We’ve been asked to engage in more discussions of innovation lately, especially as it relates to cost-effective ways to improve performance cost-effectively. Frequently, we need to begin with a definition of what innovation is, and isn’t.

Innovation is creativity’s more productive cousin. While creativity can have a value simply by existing, as might be the case in art or gymnastics, innovation pays its dues by solving a problem. Innovations have economic value, a burden of proof that is not demanded of creativity.

Usually, when people talk about innovation, there’s some assumption that technology will be involved, but that kind of thinking is no less inside-the-box than any other premise. Two recent clips from The Wall Street Journal make that case quite emphatically.  One article cites a study’s conclusion that the costs of cyber threats and other losses have outweighed the benefits of the internet and related technologies—so far. Another noted that heavy dependence on computers in the classroom can lead to a decline, not an increase, in intended educational outcomes. In fact, the study noted, students who did not use computers at all could achieve more favorable outcomes than the heaviest users.

Ultimately, insistence on technology is no more intrinsically innovative than the decision to use a pencil and paper. (We encountered that reality recently when hanging a group of picture frames. We were looking for laser levelers or a device that would project a grid on the wall and then…wait a minute…what if we just turned a roll of wrapping paper around and used the cutting grid that’s already on the other side?) Innovation doesn’t always require new inventions. Sometimes, all we need is to find a new trick for an old dog.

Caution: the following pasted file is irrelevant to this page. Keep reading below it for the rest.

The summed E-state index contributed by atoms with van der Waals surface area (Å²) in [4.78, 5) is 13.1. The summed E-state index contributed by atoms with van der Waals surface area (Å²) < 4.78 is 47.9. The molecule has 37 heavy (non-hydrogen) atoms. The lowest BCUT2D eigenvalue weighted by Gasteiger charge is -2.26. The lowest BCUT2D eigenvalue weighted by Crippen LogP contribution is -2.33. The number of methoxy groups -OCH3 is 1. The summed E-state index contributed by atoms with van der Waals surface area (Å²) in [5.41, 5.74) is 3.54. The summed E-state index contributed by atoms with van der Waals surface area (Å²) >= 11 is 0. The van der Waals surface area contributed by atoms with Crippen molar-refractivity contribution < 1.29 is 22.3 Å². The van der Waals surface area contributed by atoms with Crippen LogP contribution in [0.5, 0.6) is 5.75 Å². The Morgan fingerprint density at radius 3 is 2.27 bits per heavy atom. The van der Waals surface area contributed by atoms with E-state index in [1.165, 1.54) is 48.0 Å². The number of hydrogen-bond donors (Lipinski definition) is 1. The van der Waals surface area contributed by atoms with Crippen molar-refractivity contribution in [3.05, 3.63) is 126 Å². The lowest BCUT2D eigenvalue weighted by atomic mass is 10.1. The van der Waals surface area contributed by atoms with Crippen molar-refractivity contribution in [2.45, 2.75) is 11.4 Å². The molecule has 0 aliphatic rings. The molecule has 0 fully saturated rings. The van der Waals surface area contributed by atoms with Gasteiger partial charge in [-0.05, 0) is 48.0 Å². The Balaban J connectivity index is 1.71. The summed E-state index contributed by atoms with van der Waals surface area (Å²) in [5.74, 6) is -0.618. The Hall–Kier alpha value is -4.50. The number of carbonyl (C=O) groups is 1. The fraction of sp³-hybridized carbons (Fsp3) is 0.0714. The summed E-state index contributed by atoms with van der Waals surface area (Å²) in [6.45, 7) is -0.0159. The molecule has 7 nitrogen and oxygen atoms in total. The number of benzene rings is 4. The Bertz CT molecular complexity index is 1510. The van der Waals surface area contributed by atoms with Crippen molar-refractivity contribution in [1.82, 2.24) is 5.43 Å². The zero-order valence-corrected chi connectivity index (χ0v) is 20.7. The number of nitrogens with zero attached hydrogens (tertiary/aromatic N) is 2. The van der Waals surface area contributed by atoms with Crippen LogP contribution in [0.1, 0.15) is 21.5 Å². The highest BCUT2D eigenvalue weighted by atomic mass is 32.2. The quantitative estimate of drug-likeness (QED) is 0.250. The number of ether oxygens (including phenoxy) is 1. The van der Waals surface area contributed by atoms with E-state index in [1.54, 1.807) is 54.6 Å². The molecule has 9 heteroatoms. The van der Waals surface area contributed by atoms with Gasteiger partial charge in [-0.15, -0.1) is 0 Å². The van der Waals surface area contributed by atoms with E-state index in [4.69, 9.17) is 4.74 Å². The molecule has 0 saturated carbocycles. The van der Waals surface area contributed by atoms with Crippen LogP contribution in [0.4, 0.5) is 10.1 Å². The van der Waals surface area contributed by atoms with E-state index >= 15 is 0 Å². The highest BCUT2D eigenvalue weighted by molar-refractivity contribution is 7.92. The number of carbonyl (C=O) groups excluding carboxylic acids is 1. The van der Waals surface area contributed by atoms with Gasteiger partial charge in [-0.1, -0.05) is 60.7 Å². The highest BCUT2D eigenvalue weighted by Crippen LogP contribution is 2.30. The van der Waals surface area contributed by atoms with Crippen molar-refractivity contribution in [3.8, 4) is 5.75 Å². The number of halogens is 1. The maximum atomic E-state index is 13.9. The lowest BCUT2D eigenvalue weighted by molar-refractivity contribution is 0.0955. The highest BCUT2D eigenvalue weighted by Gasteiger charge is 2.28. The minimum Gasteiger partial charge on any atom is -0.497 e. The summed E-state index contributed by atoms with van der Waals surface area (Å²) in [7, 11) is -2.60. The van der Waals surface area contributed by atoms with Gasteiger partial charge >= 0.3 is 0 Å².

One of the most effective ways to begin our innovation journey is to revisit our assumptions. Often, we can’t think outside the box because we have built a very solid enclosure for ourselves. Did we limit ourselves five years ago when we chose the data points we would track, leading to a lack of insight where we need it most? Do we believe our customers want more product features because we asked them in a well-designed survey, or are we all working on an assumption made at a staff meeting in 1972? Did somebody mishandle a project three years ago, and now we believe it was the concept itself, not the implementation, that was the source of failure?

When we take a fresh look at our assumptions, we start building a new box, or maybe a house with windows and GPS and a satellite view overhead. It’s not merely a matter of asking how we can do something a different way. First, it’s important to re-examine our definition and measurement of the issue, whether our existing process really addresses the situation productively, and whether the goal we want to achieve is a measurably desirable end.

Ultimately, the true test of innovation is whether it works. Does a new approach or a new idea or a new definition lead to improved results? The first step in our journey of discovery—and improvement—is to define not just where you are, but how you got there.


Quadrant Five taps the full potential of strategic customer relationships to build both today’s profitability and tomorrow’s exit value. We make the critical connection between internal financial drivers and the value perceptions of A-List customers, generating returns for clients who must:

  • Identify the shortest path to stronger profitability.
  • Build enterprise value in advance of a liquidity event.
  • Develop a strategic plan that can be implemented successfully.
  • Perform customer/market due diligence on an acquisition target.
  • Accelerate profitable integration of a merged business.
  • Protect against customer turnover or lost sales.
  • Recoup the cash that is wasted on unprofitable marketing/sales initiatives.

To learn more, please contact Michael Rosenbaum ( or visit our website (